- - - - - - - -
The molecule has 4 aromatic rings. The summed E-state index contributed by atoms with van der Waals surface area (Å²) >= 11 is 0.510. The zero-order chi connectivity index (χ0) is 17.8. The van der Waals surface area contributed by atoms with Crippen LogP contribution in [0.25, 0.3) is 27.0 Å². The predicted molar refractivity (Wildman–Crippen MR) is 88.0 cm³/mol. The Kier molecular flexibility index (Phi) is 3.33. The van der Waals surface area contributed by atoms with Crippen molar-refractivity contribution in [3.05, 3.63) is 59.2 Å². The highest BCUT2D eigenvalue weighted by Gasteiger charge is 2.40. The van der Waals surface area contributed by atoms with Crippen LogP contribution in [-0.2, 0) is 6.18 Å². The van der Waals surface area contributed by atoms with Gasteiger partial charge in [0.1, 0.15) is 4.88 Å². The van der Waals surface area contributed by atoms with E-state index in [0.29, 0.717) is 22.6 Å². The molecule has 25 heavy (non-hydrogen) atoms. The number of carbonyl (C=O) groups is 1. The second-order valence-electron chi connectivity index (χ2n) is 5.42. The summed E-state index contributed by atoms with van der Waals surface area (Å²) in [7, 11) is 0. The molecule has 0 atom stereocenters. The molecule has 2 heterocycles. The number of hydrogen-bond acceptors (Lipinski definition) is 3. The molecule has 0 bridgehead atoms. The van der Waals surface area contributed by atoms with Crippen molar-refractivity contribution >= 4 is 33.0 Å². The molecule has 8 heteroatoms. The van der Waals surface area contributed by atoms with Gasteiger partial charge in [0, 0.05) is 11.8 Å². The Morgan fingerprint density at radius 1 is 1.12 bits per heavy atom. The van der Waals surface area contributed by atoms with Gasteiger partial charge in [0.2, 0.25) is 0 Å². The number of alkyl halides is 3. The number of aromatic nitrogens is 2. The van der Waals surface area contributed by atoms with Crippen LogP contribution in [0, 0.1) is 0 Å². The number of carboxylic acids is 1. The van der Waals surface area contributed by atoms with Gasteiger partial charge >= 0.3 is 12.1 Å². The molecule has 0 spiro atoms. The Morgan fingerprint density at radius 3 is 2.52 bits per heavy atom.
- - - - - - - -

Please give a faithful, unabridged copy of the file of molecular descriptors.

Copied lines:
The molecule has 4 aromatic rings. The summed E-state index contributed by atoms with van der Waals surface area (Å²) >= 11 is 0.510. The zero-order chi connectivity index (χ0) is 17.8. The van der Waals surface area contributed by atoms with Crippen LogP contribution in [0.25, 0.3) is 27.0 Å². The predicted molar refractivity (Wildman–Crippen MR) is 88.0 cm³/mol. The Kier molecular flexibility index (Phi) is 3.33. The van der Waals surface area contributed by atoms with Crippen molar-refractivity contribution in [3.05, 3.63) is 59.2 Å². The highest BCUT2D eigenvalue weighted by Gasteiger charge is 2.40. The van der Waals surface area contributed by atoms with Crippen LogP contribution in [-0.2, 0) is 6.18 Å². The van der Waals surface area contributed by atoms with Gasteiger partial charge in [0.1, 0.15) is 4.88 Å². The van der Waals surface area contributed by atoms with E-state index in [0.29, 0.717) is 22.6 Å². The molecule has 25 heavy (non-hydrogen) atoms. The number of carbonyl (C=O) groups is 1. The second-order valence-electron chi connectivity index (χ2n) is 5.42. The summed E-state index contributed by atoms with van der Waals surface area (Å²) in [7, 11) is 0. The molecule has 0 atom stereocenters. The molecule has 2 heterocycles. The number of hydrogen-bond acceptors (Lipinski definition) is 3. The molecule has 0 bridgehead atoms. The van der Waals surface area contributed by atoms with Crippen molar-refractivity contribution >= 4 is 33.0 Å². The molecule has 8 heteroatoms. The van der Waals surface area contributed by atoms with Gasteiger partial charge in [0, 0.05) is 11.8 Å². The Morgan fingerprint density at radius 1 is 1.12 bits per heavy atom. The van der Waals surface area contributed by atoms with Gasteiger partial charge in [0.2, 0.25) is 0 Å². The number of alkyl halides is 3. The number of aromatic nitrogens is 2. The van der Waals surface area contributed by atoms with Crippen LogP contribution in [0, 0.1) is 0 Å². The number of carboxylic acids is 1. The van der Waals surface area contributed by atoms with Gasteiger partial charge >= 0.3 is 12.1 Å². The molecule has 0 spiro atoms. The Morgan fingerprint density at radius 3 is 2.52 bits per heavy atom.